, assistant professor of chemistry, has been selected as an Alfred P. Sloan Research Fellow. Liu joins a prestigious list of 118 outstanding young scientists, mathematicians and economists representing 64 colleges and universities in the United States and Canada who were named fellows for 2008.
The fellowship, awarded by the Alfred P. Sloan Foundation, recognizes early-career scientists who are conducting research at the frontiers of physics, chemistry, computational and evolutionary molecular biology, computer science, economics, mathematics and neuroscience.
“The Sloan Research Fellowships support the work of exceptional young researchers early in their academic careers, and often at pivotal stages in their work,” says Paul L. Joskow, president of the Alfred P. Sloan Foundation.
“The Sloan award is only given to the best young faculty in science and is clear recognition of the impact and importance of Tianbo’s work,” added Robert Flowers, professor and chair of chemistry
Liu’s research, which focuses on hydrophilic macroionic solutions, is expected to provide fundamental understanding on mysterious but universal solution behavior of macroions—large, soluble ions. Through this research, Liu’s group found that soluble macroions like to come together even though they carry the same type of charge, and form a type of new structure: single-layer, hollow, spherical structures (which he named a “blackberry”).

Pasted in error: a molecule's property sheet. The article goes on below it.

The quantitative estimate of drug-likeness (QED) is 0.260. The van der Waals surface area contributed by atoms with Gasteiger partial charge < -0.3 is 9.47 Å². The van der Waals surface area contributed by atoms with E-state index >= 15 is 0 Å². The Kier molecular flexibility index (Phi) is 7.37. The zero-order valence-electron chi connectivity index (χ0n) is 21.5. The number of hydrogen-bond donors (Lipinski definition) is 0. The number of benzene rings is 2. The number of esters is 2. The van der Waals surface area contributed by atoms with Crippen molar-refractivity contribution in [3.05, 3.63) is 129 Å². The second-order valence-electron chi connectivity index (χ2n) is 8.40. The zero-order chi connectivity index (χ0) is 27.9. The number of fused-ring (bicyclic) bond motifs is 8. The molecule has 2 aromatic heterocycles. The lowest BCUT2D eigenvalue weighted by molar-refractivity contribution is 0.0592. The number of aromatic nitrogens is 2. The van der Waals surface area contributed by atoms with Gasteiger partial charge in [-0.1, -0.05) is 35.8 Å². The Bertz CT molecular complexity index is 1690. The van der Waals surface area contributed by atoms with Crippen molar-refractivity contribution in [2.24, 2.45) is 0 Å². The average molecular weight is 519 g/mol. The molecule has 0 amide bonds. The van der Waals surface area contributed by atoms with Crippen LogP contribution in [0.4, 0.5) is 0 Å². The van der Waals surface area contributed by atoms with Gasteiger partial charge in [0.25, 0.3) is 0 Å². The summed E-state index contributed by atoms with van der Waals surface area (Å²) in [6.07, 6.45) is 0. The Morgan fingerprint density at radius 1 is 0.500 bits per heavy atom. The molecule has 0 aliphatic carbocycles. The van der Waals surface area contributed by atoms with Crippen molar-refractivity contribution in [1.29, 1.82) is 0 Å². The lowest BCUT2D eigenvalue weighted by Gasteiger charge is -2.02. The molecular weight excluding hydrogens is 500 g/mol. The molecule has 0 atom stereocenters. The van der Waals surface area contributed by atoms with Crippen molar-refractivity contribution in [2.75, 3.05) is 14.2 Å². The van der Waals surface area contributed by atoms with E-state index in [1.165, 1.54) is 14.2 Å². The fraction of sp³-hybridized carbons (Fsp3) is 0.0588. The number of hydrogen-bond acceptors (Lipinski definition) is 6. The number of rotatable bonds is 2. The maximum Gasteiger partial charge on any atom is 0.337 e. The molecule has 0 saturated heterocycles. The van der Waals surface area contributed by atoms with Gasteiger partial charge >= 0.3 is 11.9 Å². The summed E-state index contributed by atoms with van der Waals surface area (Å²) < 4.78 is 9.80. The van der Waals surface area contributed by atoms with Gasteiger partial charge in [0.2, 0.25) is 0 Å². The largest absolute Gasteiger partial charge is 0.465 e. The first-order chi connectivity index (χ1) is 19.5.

This work has allowed Liu to discover how these macroions are really unique. They do not behave like small simple ions such as the table salts; instead, they represent a new area connecting the traditional areas of simple ions and large, suspended particles (usually called colloids or nanoparticles). Some interesting questions, such as, “What happens when soluble ions reach the size of nanometer scale?” can now be addressed.
Part of the fellowship is a two-year grant which Liu can use to support his research. Liu plans to use this opportunity to expand his study from inorganic macroions to biological macroions, in order to understand some intriguing biological processes.
“Many important biomolecules like proteins and DNAs are also macroions and therefore they should follow the same rules,” says Liu. “The unique behavior of macaroions might be critical for many biological functions, even the evolution of the lives.”
Results of his work have been published in a series of papers in Nature
, The Journal of the American Chemical Society
and Physical Review Letters
, and have been introduced to public readers through New Scientist
, Scientific American
, Materials Today
and Popular Mechanics
“While this award is great for Tianbo, it is also recognition of the Department and will help us to recruit the best faculty,” said Flowers. “His ability to succeed at such a high level shows that first-rate science is being done at Lehigh.”
Liu, who joined Lehigh in 2005, was named the 2006 recipient of the National Science Foundation CAREER Award
, which is given in support of the early career-development activities of teacher-scholars who most effectively integrate research and education. A native of Beijing, China, Liu received his B.S. in chemistry from Peking University and his Ph.D. from the State University of New York at Stony Brook.